Illustration by Louise Leong.

It doesn’t add up.

UC Santa Cruz, which is so focused on the sciences, ranking third in research influence according to the Times Higher Education World University Rankings in 2011, is taking little action to support the vastly outnumbered 15 percent of women earning bachelor’s degrees in the physics and engineering majors.

UCSC does have the group Women in Science and Engineering (WiSE), which reaches out to female and underrepresented students before and during college through networking, mentoring and outreach.

WiSE is a great resource, but it has had to weather budget cuts which have robbed it of its director of diversity recruitment and retention in the graduate division, Margaret Ortega, forcing the program to be mostly student-run.

Having robust resource groups like WiSE at UCSC is increasingly important, as the quality of K-12 science education declines. According to a study by the University of California, Berkeley, in 2011, 40 percent of elementary teachers said they spend only 60 minutes or less a week teaching science.

Without having positive learning experiences in the sciences, how are young girls, who tend to be pushed toward the humanities, supposed to become interested in science?

And it doesn’t get better after college. Not only is the professional world of science dominated by men, just as it is in college, but disturbing trends such as “brogrammers” in Silicon Valley make certain fields less inviting.

According to the Mother Jones’ article, “‘Gangbang Interviews’ and ‘Bikini Shots’: Silicon Valley’s Brogrammer Problem,” brogramming is a trend in the technology field that seeks to turn the generally nerdy image of a startup tech company to that of a rowdy fraternity. Such chauvinistic boys-club antics as using ads with young women in company T-shirts and underwear, and event perks like “friendly female waitstaff,” are used to recruit new (male) employees. Needless to say, these tactics are alienating women even more in a field whose culture can already be hard to identify with.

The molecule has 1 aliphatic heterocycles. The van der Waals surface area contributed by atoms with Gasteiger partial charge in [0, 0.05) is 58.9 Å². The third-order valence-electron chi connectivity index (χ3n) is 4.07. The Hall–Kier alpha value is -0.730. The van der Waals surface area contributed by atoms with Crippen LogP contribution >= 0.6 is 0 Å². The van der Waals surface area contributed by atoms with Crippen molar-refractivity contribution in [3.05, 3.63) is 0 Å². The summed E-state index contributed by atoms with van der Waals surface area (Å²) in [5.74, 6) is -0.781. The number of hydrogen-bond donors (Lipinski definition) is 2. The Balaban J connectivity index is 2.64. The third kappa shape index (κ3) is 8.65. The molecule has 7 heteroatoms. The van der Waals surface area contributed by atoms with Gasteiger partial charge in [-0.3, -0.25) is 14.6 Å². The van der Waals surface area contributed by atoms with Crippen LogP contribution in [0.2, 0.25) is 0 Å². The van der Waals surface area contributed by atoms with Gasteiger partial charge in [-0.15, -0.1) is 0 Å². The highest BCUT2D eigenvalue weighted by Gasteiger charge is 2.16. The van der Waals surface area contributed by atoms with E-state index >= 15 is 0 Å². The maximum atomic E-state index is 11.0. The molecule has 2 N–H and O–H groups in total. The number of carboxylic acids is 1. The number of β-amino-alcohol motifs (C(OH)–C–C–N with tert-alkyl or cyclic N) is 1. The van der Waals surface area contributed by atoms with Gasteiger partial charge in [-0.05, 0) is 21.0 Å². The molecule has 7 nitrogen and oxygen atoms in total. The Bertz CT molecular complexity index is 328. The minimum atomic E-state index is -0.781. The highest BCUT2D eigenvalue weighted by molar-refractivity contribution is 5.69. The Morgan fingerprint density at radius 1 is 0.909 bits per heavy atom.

As Maria Klawe, president of Harvey Mudd College, said in the Mother Jones article, the sciences are putting out products intended for the general public, and if a whole gender is missing during creation, the product itself will suffer blind spots. Harvey Mudd College has made large changes to their program in the past few years to try to attract more women to the sciences, with success. Their female student enrollment has increased from 35.6 percent in 2008 to 41.9 percent in 2010, with a record high of 85 of the 201 incoming students (42.3 percent) being female.

Many of these “brogrammers” likely studied computer science, a major that only has a female population of 11% at UCSC. Had they been used to interacting with more women in scientific and engineering atmospheres before entering the workplace, they would surely be more aware of how they are treating their fellow female scientists. Better yet, perhaps more women would be starting their own tech companies.

It all goes back to encouraging women in academic settings. UCSC has the opportunity to supply its female scientists and engineers with a support system, resources during college, and a network of peers and mentors that will help them in the professional world.

College is a time of learning, forming connections, and shaping our own future and that of the field we work in. UCSC should put a vote in for women and make funding programs like WiSE a priority.